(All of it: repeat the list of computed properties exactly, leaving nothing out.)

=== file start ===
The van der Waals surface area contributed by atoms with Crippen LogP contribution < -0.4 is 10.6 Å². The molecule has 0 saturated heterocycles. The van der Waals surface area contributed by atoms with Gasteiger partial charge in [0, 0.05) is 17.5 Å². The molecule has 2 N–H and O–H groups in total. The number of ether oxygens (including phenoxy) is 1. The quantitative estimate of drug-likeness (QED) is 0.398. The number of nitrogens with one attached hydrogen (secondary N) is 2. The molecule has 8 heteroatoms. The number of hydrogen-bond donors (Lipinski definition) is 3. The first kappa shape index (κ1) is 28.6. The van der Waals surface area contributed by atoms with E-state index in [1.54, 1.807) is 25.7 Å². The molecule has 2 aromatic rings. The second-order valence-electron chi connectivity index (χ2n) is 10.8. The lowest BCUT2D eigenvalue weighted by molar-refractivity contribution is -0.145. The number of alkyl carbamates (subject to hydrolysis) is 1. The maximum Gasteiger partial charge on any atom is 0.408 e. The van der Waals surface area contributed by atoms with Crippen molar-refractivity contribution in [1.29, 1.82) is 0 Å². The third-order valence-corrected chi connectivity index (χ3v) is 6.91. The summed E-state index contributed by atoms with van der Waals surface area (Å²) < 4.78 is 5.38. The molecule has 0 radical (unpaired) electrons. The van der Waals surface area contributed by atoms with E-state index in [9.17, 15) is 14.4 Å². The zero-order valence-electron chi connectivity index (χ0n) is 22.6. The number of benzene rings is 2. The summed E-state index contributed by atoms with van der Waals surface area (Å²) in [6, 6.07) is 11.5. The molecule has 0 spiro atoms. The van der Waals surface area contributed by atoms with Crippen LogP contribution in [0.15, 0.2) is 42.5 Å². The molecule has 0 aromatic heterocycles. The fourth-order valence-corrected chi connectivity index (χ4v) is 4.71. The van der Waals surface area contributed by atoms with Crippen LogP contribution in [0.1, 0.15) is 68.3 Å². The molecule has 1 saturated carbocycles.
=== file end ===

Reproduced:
The van der Waals surface area contributed by atoms with Crippen LogP contribution < -0.4 is 10.6 Å². The molecule has 0 saturated heterocycles. The van der Waals surface area contributed by atoms with Gasteiger partial charge in [0, 0.05) is 17.5 Å². The molecule has 2 N–H and O–H groups in total. The number of ether oxygens (including phenoxy) is 1. The quantitative estimate of drug-likeness (QED) is 0.398. The number of nitrogens with one attached hydrogen (secondary N) is 2. The molecule has 8 heteroatoms. The number of hydrogen-bond donors (Lipinski definition) is 3. The first kappa shape index (κ1) is 28.6. The van der Waals surface area contributed by atoms with E-state index in [1.54, 1.807) is 25.7 Å². The molecule has 2 aromatic rings. The second-order valence-electron chi connectivity index (χ2n) is 10.8. The lowest BCUT2D eigenvalue weighted by molar-refractivity contribution is -0.145. The number of alkyl carbamates (subject to hydrolysis) is 1. The maximum Gasteiger partial charge on any atom is 0.408 e. The van der Waals surface area contributed by atoms with Crippen molar-refractivity contribution in [1.29, 1.82) is 0 Å². The third-order valence-corrected chi connectivity index (χ3v) is 6.91. The summed E-state index contributed by atoms with van der Waals surface area (Å²) < 4.78 is 5.38. The molecule has 0 radical (unpaired) electrons. The van der Waals surface area contributed by atoms with E-state index in [9.17, 15) is 14.4 Å². The zero-order valence-electron chi connectivity index (χ0n) is 22.6. The number of benzene rings is 2. The summed E-state index contributed by atoms with van der Waals surface area (Å²) in [6, 6.07) is 11.5. The molecule has 0 spiro atoms. The van der Waals surface area contributed by atoms with Crippen LogP contribution in [0.15, 0.2) is 42.5 Å². The molecule has 0 aromatic heterocycles. The fourth-order valence-corrected chi connectivity index (χ4v) is 4.71. The van der Waals surface area contributed by atoms with Crippen LogP contribution in [0.1, 0.15) is 68.3 Å². The molecule has 1 saturated carbocycles.